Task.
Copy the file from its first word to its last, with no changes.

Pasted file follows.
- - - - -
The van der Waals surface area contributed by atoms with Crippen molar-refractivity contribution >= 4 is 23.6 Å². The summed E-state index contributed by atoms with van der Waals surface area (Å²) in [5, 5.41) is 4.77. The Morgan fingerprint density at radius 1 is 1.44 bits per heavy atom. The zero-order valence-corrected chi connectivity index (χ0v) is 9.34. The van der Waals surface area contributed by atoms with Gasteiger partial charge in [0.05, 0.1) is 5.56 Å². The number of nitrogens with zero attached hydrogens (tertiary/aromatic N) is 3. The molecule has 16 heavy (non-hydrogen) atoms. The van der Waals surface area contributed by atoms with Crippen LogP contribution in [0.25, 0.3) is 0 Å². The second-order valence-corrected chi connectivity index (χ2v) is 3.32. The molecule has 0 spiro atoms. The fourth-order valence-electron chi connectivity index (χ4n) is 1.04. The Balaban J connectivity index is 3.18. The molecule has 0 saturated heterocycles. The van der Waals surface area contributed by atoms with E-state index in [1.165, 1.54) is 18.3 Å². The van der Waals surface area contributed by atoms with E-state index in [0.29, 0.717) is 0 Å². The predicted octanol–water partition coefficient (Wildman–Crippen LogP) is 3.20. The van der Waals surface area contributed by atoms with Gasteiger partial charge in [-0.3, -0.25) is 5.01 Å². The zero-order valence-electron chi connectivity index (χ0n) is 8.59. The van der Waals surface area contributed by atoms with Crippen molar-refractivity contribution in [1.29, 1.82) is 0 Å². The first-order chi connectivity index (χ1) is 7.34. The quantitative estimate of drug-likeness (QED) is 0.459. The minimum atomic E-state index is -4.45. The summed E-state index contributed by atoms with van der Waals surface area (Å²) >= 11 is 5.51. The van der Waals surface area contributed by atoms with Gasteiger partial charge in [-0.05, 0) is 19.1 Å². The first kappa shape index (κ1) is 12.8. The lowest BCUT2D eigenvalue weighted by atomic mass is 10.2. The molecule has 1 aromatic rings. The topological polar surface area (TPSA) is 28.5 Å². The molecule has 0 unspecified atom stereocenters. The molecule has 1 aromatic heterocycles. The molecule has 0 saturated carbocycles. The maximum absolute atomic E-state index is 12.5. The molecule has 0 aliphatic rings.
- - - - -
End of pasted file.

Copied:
The van der Waals surface area contributed by atoms with Crippen molar-refractivity contribution >= 4 is 23.6 Å². The summed E-state index contributed by atoms with van der Waals surface area (Å²) in [5, 5.41) is 4.77. The Morgan fingerprint density at radius 1 is 1.44 bits per heavy atom. The zero-order valence-corrected chi connectivity index (χ0v) is 9.34. The van der Waals surface area contributed by atoms with Gasteiger partial charge in [0.05, 0.1) is 5.56 Å². The number of nitrogens with zero attached hydrogens (tertiary/aromatic N) is 3. The molecule has 16 heavy (non-hydrogen) atoms. The van der Waals surface area contributed by atoms with Crippen LogP contribution in [0.25, 0.3) is 0 Å². The second-order valence-corrected chi connectivity index (χ2v) is 3.32. The molecule has 0 spiro atoms. The fourth-order valence-electron chi connectivity index (χ4n) is 1.04. The Balaban J connectivity index is 3.18. The molecule has 0 saturated heterocycles. The van der Waals surface area contributed by atoms with E-state index in [1.165, 1.54) is 18.3 Å². The van der Waals surface area contributed by atoms with E-state index in [0.29, 0.717) is 0 Å². The predicted octanol–water partition coefficient (Wildman–Crippen LogP) is 3.20. The van der Waals surface area contributed by atoms with Gasteiger partial charge in [-0.3, -0.25) is 5.01 Å². The zero-order valence-electron chi connectivity index (χ0n) is 8.59. The van der Waals surface area contributed by atoms with Crippen molar-refractivity contribution in [1.29, 1.82) is 0 Å². The first-order chi connectivity index (χ1) is 7.34. The quantitative estimate of drug-likeness (QED) is 0.459. The minimum atomic E-state index is -4.45. The summed E-state index contributed by atoms with van der Waals surface area (Å²) >= 11 is 5.51. The van der Waals surface area contributed by atoms with Gasteiger partial charge in [-0.05, 0) is 19.1 Å². The first kappa shape index (κ1) is 12.8. The lowest BCUT2D eigenvalue weighted by atomic mass is 10.2. The molecule has 1 aromatic rings. The topological polar surface area (TPSA) is 28.5 Å². The molecule has 0 unspecified atom stereocenters. The molecule has 1 aromatic heterocycles. The molecule has 0 saturated carbocycles. The maximum absolute atomic E-state index is 12.5. The molecule has 0 aliphatic rings.